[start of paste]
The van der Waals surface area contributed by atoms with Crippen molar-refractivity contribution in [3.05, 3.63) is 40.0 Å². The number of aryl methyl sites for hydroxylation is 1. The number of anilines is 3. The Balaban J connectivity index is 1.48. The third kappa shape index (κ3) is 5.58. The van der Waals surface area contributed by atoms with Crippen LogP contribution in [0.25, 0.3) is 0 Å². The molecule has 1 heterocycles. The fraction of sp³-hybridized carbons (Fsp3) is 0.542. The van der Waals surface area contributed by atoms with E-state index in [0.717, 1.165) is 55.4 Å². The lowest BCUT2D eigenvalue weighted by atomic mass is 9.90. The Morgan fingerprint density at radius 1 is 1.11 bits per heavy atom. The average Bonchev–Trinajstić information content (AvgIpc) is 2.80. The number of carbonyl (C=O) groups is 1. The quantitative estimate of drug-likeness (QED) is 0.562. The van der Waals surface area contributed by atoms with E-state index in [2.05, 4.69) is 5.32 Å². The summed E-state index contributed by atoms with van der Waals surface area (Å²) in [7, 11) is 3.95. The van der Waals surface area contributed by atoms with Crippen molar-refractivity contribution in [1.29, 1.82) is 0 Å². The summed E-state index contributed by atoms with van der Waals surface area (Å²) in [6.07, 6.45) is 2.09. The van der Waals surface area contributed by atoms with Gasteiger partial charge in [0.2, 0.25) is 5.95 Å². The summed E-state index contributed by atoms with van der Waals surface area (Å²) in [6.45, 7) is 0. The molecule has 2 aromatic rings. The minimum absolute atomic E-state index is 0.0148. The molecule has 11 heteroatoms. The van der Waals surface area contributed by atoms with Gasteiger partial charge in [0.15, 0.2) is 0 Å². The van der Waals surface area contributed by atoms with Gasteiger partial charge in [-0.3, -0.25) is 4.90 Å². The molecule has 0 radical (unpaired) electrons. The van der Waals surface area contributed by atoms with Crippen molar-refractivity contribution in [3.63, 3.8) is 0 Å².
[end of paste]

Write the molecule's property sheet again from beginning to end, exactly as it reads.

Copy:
The van der Waals surface area contributed by atoms with Crippen molar-refractivity contribution in [3.05, 3.63) is 40.0 Å². The number of aryl methyl sites for hydroxylation is 1. The number of anilines is 3. The Balaban J connectivity index is 1.48. The third kappa shape index (κ3) is 5.58. The van der Waals surface area contributed by atoms with Crippen LogP contribution in [0.25, 0.3) is 0 Å². The molecule has 1 heterocycles. The fraction of sp³-hybridized carbons (Fsp3) is 0.542. The van der Waals surface area contributed by atoms with E-state index in [0.717, 1.165) is 55.4 Å². The lowest BCUT2D eigenvalue weighted by atomic mass is 9.90. The Morgan fingerprint density at radius 1 is 1.11 bits per heavy atom. The average Bonchev–Trinajstić information content (AvgIpc) is 2.80. The number of carbonyl (C=O) groups is 1. The quantitative estimate of drug-likeness (QED) is 0.562. The van der Waals surface area contributed by atoms with E-state index in [2.05, 4.69) is 5.32 Å². The summed E-state index contributed by atoms with van der Waals surface area (Å²) in [7, 11) is 3.95. The van der Waals surface area contributed by atoms with Crippen molar-refractivity contribution in [1.29, 1.82) is 0 Å². The summed E-state index contributed by atoms with van der Waals surface area (Å²) in [6.07, 6.45) is 2.09. The van der Waals surface area contributed by atoms with Gasteiger partial charge in [0.2, 0.25) is 5.95 Å². The summed E-state index contributed by atoms with van der Waals surface area (Å²) in [6.45, 7) is 0. The molecule has 2 aromatic rings. The minimum absolute atomic E-state index is 0.0148. The molecule has 11 heteroatoms. The van der Waals surface area contributed by atoms with Gasteiger partial charge in [0.15, 0.2) is 0 Å². The van der Waals surface area contributed by atoms with Gasteiger partial charge in [-0.3, -0.25) is 4.90 Å². The molecule has 0 radical (unpaired) electrons. The van der Waals surface area contributed by atoms with Crippen molar-refractivity contribution in [3.63, 3.8) is 0 Å².